S5.1.5 Seat cushion retention.
(a) Seat cushion latching. For school buses manufactured on or after October 21, 2009, school bus passenger seat cushions equipped with attachment devices that allow for the seat cushion to be removable without tools or to flip up must have a self-latching mechanism that is activated when a 22-kg (48.4-pound) mass is placed on the center of the seat cushion with the seat cushion in the down position.
(b) Seat cushion retention. In the case of school bus passenger seats equipped with seat cushions, with all manual attachment devices between the seat and the seat cushion in the manufacturer's designated position for attachment, the seat cushion shall not separate from the seat at any attachment point when subjected to an upward force in newtons of 5 times the mass of the seat cushion in kilograms and multiplied by 9.8 m/s2, applied in any period of not less than 1 nor more than 5 seconds, and maintained for 5 seconds.
S5.1.6 Quasi-static test of compartmentalization and Type 2 seat belt performance. This section applies to school buses manufactured on or after October 21, 2011 with a gross vehicle weight rating expressed in the first column of Tables 2 through 4, and that are equipped with Type 2 seat belt assemblies.
(a) Except as provided in S5.1.6(b), when tested under the conditions of S184.108.40.206.1 through S220.127.116.11.6, the criteria specified in S18.104.22.168 and S22.214.171.124 must be met.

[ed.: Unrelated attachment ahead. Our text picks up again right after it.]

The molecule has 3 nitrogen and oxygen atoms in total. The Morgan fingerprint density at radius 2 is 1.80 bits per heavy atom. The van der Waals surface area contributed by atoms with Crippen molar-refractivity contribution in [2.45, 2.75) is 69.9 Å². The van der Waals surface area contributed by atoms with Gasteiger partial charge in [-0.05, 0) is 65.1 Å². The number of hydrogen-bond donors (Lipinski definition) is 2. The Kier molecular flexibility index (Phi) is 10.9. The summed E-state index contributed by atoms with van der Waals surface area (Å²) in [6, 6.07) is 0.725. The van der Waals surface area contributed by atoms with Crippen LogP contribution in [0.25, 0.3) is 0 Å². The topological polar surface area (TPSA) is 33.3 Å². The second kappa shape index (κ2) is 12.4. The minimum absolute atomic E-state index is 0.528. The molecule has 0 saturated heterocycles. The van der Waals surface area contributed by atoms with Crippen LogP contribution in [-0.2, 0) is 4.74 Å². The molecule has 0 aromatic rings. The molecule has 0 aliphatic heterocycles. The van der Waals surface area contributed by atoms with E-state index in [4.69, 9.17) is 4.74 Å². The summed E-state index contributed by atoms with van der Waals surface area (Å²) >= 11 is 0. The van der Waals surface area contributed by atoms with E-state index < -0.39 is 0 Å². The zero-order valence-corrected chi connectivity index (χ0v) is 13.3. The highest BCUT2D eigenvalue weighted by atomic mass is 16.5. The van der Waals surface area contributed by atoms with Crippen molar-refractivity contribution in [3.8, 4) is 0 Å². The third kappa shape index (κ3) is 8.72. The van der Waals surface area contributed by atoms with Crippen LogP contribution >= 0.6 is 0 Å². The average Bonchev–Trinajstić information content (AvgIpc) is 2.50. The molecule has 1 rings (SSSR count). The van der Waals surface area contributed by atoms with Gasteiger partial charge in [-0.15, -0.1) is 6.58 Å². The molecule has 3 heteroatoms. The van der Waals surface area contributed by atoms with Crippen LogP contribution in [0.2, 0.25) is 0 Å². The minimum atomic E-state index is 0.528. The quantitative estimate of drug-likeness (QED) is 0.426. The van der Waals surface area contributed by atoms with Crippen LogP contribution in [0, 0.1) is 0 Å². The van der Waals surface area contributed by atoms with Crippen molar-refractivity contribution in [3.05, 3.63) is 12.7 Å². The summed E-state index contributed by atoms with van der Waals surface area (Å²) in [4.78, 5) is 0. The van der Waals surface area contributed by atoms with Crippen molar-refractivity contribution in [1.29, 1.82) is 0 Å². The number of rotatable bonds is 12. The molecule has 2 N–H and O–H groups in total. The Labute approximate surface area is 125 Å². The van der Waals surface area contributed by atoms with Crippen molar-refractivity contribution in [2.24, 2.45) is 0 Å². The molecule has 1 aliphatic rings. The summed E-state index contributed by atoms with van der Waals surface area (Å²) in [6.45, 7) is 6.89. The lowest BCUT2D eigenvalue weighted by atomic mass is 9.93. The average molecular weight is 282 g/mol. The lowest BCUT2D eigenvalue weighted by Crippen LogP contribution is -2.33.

(b) A school bus passenger seat that does not have another seat behind it is not loaded with the upper and lower loading bars as specified in S126.96.36.199.2, S188.8.131.52.3, and S184.108.40.206.7 and is excluded from the requirements of S220.127.116.11(b).
S18.104.22.168 Displacement limits. In Tables 2 and 3, AH is the height in millimeters of the school bus torso belt anchor point specified by S22.214.171.124(a) of Standard No. 210 (49 CFR 571.210) and Φ is the angle of the posterior surface of the seat back defined in S126.96.36.199 of this standard.
(a) Any school bus torso belt anchor point, as defined in S3 of Standard No. 210, must not displace horizontally forward from its initial position (when Φ was determined) more than the value in millimeters calculated from the following expression in the second column of Table 2:
|Gross vehicle weight rating||Displacement limit in millimeters|
|More than 4,536 kg (10,000 pounds)||(AH + 100) (tanΦ + 0.242/cosΦ)|
|Less than or equal to 4,536 kg (10,000 pounds)||(AH + 100) (tanΦ + 0.356/cosΦ)|
(b) A point directly rearward of any school bus torso belt anchor point, as defined in S3 of Standard No. 210 (49 CFR 571.210) on the rear facing surface of the seat back, must not displace horizontally forward from its initial position (when Φ was determined) more than the value in millimeters calculated from the following expression in the second column of Table 3:
|Gross vehicle weight rating||Displacement limit in millimeters|